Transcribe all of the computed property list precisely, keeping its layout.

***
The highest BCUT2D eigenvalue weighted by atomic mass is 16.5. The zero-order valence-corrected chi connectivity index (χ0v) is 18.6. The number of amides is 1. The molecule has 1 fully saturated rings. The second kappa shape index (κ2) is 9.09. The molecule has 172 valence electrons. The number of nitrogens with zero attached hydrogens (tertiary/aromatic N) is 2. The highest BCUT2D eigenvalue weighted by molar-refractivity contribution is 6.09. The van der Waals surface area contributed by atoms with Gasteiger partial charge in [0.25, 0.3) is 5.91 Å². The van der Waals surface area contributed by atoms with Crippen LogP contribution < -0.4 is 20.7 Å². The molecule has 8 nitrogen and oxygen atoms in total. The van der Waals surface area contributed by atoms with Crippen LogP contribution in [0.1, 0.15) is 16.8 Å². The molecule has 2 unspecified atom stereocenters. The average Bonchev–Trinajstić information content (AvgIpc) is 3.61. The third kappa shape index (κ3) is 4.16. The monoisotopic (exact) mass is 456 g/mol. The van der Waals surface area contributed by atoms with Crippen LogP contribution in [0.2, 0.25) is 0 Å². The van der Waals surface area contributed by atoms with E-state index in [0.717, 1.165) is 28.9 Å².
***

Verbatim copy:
The highest BCUT2D eigenvalue weighted by atomic mass is 16.5. The zero-order valence-corrected chi connectivity index (χ0v) is 18.6. The number of amides is 1. The molecule has 1 fully saturated rings. The second kappa shape index (κ2) is 9.09. The molecule has 172 valence electrons. The number of nitrogens with zero attached hydrogens (tertiary/aromatic N) is 2. The highest BCUT2D eigenvalue weighted by molar-refractivity contribution is 6.09. The van der Waals surface area contributed by atoms with Gasteiger partial charge in [0.25, 0.3) is 5.91 Å². The van der Waals surface area contributed by atoms with Crippen LogP contribution < -0.4 is 20.7 Å². The molecule has 8 nitrogen and oxygen atoms in total. The van der Waals surface area contributed by atoms with Crippen LogP contribution in [0.1, 0.15) is 16.8 Å². The molecule has 2 unspecified atom stereocenters. The average Bonchev–Trinajstić information content (AvgIpc) is 3.61. The third kappa shape index (κ3) is 4.16. The monoisotopic (exact) mass is 456 g/mol. The van der Waals surface area contributed by atoms with Crippen LogP contribution in [0.2, 0.25) is 0 Å². The van der Waals surface area contributed by atoms with E-state index in [0.717, 1.165) is 28.9 Å².